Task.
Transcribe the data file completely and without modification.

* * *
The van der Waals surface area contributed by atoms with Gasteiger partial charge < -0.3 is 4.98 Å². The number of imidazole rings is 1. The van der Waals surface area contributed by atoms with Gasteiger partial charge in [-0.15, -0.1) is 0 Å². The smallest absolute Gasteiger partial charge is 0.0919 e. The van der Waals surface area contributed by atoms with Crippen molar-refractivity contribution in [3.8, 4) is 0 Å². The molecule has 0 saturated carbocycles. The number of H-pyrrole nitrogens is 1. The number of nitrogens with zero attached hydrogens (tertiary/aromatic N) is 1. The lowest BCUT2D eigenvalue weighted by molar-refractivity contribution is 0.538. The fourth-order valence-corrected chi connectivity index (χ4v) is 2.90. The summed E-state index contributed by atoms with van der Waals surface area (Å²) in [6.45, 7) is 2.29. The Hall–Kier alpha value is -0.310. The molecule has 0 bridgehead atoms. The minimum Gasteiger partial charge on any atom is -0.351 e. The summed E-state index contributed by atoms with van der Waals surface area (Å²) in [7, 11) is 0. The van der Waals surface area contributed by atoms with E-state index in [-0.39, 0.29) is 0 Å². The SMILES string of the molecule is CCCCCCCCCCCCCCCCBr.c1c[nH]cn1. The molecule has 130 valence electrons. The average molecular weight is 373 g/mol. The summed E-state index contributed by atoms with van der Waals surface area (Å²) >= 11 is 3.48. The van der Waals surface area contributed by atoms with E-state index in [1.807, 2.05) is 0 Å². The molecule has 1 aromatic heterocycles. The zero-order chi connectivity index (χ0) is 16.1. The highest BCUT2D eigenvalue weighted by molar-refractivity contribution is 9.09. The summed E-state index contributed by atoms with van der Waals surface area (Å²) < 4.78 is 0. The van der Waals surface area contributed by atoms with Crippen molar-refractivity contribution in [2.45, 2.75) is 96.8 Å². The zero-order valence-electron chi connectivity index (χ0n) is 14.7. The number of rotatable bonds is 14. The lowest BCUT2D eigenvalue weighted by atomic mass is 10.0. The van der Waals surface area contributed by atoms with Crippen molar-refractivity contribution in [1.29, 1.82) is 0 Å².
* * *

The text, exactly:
The van der Waals surface area contributed by atoms with Gasteiger partial charge < -0.3 is 4.98 Å². The number of imidazole rings is 1. The van der Waals surface area contributed by atoms with Gasteiger partial charge in [-0.15, -0.1) is 0 Å². The smallest absolute Gasteiger partial charge is 0.0919 e. The van der Waals surface area contributed by atoms with Crippen molar-refractivity contribution in [3.8, 4) is 0 Å². The molecule has 0 saturated carbocycles. The number of H-pyrrole nitrogens is 1. The number of nitrogens with zero attached hydrogens (tertiary/aromatic N) is 1. The lowest BCUT2D eigenvalue weighted by molar-refractivity contribution is 0.538. The fourth-order valence-corrected chi connectivity index (χ4v) is 2.90. The summed E-state index contributed by atoms with van der Waals surface area (Å²) in [6.45, 7) is 2.29. The Hall–Kier alpha value is -0.310. The molecule has 0 bridgehead atoms. The minimum Gasteiger partial charge on any atom is -0.351 e. The summed E-state index contributed by atoms with van der Waals surface area (Å²) in [7, 11) is 0. The van der Waals surface area contributed by atoms with E-state index in [-0.39, 0.29) is 0 Å². The SMILES string of the molecule is CCCCCCCCCCCCCCCCBr.c1c[nH]cn1. The molecule has 130 valence electrons. The average molecular weight is 373 g/mol. The summed E-state index contributed by atoms with van der Waals surface area (Å²) >= 11 is 3.48. The van der Waals surface area contributed by atoms with E-state index in [1.807, 2.05) is 0 Å². The molecule has 1 aromatic heterocycles. The zero-order chi connectivity index (χ0) is 16.1. The highest BCUT2D eigenvalue weighted by molar-refractivity contribution is 9.09. The summed E-state index contributed by atoms with van der Waals surface area (Å²) < 4.78 is 0. The van der Waals surface area contributed by atoms with Crippen molar-refractivity contribution in [2.45, 2.75) is 96.8 Å². The zero-order valence-electron chi connectivity index (χ0n) is 14.7. The number of rotatable bonds is 14. The lowest BCUT2D eigenvalue weighted by atomic mass is 10.0. The van der Waals surface area contributed by atoms with Crippen molar-refractivity contribution in [1.29, 1.82) is 0 Å².